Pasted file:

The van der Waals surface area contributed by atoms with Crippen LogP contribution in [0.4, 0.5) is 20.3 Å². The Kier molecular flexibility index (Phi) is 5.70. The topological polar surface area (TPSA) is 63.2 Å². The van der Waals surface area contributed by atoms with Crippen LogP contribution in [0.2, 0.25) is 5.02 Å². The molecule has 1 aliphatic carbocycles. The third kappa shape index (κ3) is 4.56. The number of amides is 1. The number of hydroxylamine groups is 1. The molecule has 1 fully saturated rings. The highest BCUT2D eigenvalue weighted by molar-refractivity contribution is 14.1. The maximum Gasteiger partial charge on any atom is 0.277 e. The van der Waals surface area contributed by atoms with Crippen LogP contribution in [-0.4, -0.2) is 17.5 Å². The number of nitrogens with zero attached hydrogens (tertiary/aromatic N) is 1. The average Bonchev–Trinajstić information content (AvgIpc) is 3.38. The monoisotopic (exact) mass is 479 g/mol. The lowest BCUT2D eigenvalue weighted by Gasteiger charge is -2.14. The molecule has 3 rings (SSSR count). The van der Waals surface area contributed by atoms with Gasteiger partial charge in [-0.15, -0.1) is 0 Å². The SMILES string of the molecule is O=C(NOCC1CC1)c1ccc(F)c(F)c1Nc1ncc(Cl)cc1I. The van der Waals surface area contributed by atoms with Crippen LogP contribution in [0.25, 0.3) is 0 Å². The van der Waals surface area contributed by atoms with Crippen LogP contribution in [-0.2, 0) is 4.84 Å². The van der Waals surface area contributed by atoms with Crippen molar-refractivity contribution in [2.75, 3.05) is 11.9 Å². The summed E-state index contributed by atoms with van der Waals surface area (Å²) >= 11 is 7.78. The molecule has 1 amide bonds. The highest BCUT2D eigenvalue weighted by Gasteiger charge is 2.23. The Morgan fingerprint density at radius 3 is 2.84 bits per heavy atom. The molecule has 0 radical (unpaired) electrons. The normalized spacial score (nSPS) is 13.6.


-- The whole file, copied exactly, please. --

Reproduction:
The van der Waals surface area contributed by atoms with Crippen LogP contribution in [0.4, 0.5) is 20.3 Å². The Kier molecular flexibility index (Phi) is 5.70. The topological polar surface area (TPSA) is 63.2 Å². The van der Waals surface area contributed by atoms with Crippen LogP contribution in [0.2, 0.25) is 5.02 Å². The molecule has 1 aliphatic carbocycles. The third kappa shape index (κ3) is 4.56. The number of amides is 1. The number of hydroxylamine groups is 1. The molecule has 1 fully saturated rings. The highest BCUT2D eigenvalue weighted by molar-refractivity contribution is 14.1. The maximum Gasteiger partial charge on any atom is 0.277 e. The van der Waals surface area contributed by atoms with Crippen LogP contribution in [-0.4, -0.2) is 17.5 Å². The number of nitrogens with zero attached hydrogens (tertiary/aromatic N) is 1. The average Bonchev–Trinajstić information content (AvgIpc) is 3.38. The monoisotopic (exact) mass is 479 g/mol. The lowest BCUT2D eigenvalue weighted by Gasteiger charge is -2.14. The molecule has 3 rings (SSSR count). The van der Waals surface area contributed by atoms with Gasteiger partial charge in [-0.15, -0.1) is 0 Å². The SMILES string of the molecule is O=C(NOCC1CC1)c1ccc(F)c(F)c1Nc1ncc(Cl)cc1I. The van der Waals surface area contributed by atoms with Crippen LogP contribution in [0.25, 0.3) is 0 Å². The van der Waals surface area contributed by atoms with Crippen LogP contribution in [-0.2, 0) is 4.84 Å². The van der Waals surface area contributed by atoms with Crippen molar-refractivity contribution in [2.75, 3.05) is 11.9 Å². The summed E-state index contributed by atoms with van der Waals surface area (Å²) >= 11 is 7.78. The molecule has 1 amide bonds. The highest BCUT2D eigenvalue weighted by Gasteiger charge is 2.23. The Morgan fingerprint density at radius 3 is 2.84 bits per heavy atom. The molecule has 0 radical (unpaired) electrons. The normalized spacial score (nSPS) is 13.6.